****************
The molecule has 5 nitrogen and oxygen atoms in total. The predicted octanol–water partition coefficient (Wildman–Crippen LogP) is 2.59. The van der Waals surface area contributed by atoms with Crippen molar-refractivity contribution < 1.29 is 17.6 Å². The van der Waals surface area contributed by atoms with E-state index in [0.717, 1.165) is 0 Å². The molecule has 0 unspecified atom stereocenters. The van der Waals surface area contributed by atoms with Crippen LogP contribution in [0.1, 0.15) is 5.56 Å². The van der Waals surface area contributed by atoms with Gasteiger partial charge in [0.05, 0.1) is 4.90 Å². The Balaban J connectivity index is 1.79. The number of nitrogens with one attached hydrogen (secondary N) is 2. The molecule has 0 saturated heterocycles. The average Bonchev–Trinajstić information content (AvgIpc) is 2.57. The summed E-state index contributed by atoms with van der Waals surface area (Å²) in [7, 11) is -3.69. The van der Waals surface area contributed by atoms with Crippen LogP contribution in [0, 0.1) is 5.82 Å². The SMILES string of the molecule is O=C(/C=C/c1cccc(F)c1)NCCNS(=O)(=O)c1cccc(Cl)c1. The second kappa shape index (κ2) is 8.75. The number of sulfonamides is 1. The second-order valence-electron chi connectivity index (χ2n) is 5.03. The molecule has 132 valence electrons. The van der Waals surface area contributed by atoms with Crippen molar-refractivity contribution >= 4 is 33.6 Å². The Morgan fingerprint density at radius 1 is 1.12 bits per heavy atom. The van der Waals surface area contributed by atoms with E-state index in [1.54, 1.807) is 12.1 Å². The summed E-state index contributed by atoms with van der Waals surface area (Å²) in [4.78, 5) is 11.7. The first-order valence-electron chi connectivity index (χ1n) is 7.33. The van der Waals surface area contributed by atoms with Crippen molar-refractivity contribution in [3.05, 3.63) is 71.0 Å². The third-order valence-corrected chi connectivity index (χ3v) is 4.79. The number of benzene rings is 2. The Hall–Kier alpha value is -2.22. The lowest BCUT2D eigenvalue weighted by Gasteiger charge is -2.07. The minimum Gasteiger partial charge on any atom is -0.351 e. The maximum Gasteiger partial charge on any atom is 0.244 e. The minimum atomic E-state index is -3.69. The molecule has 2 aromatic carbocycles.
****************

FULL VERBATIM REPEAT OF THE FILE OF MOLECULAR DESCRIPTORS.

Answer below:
The molecule has 5 nitrogen and oxygen atoms in total. The predicted octanol–water partition coefficient (Wildman–Crippen LogP) is 2.59. The van der Waals surface area contributed by atoms with Crippen molar-refractivity contribution < 1.29 is 17.6 Å². The van der Waals surface area contributed by atoms with E-state index in [0.717, 1.165) is 0 Å². The molecule has 0 unspecified atom stereocenters. The van der Waals surface area contributed by atoms with Crippen LogP contribution in [0.1, 0.15) is 5.56 Å². The van der Waals surface area contributed by atoms with Gasteiger partial charge in [0.05, 0.1) is 4.90 Å². The Balaban J connectivity index is 1.79. The number of nitrogens with one attached hydrogen (secondary N) is 2. The molecule has 0 saturated heterocycles. The average Bonchev–Trinajstić information content (AvgIpc) is 2.57. The summed E-state index contributed by atoms with van der Waals surface area (Å²) in [7, 11) is -3.69. The van der Waals surface area contributed by atoms with Crippen LogP contribution in [0, 0.1) is 5.82 Å². The SMILES string of the molecule is O=C(/C=C/c1cccc(F)c1)NCCNS(=O)(=O)c1cccc(Cl)c1. The second kappa shape index (κ2) is 8.75. The number of sulfonamides is 1. The second-order valence-electron chi connectivity index (χ2n) is 5.03. The molecule has 132 valence electrons. The van der Waals surface area contributed by atoms with Crippen molar-refractivity contribution >= 4 is 33.6 Å². The Morgan fingerprint density at radius 1 is 1.12 bits per heavy atom. The van der Waals surface area contributed by atoms with E-state index in [1.54, 1.807) is 12.1 Å². The summed E-state index contributed by atoms with van der Waals surface area (Å²) in [4.78, 5) is 11.7. The first-order valence-electron chi connectivity index (χ1n) is 7.33. The van der Waals surface area contributed by atoms with Crippen molar-refractivity contribution in [3.05, 3.63) is 71.0 Å². The third-order valence-corrected chi connectivity index (χ3v) is 4.79. The number of benzene rings is 2. The Hall–Kier alpha value is -2.22. The lowest BCUT2D eigenvalue weighted by Gasteiger charge is -2.07. The minimum Gasteiger partial charge on any atom is -0.351 e. The maximum Gasteiger partial charge on any atom is 0.244 e. The minimum atomic E-state index is -3.69. The molecule has 2 aromatic carbocycles.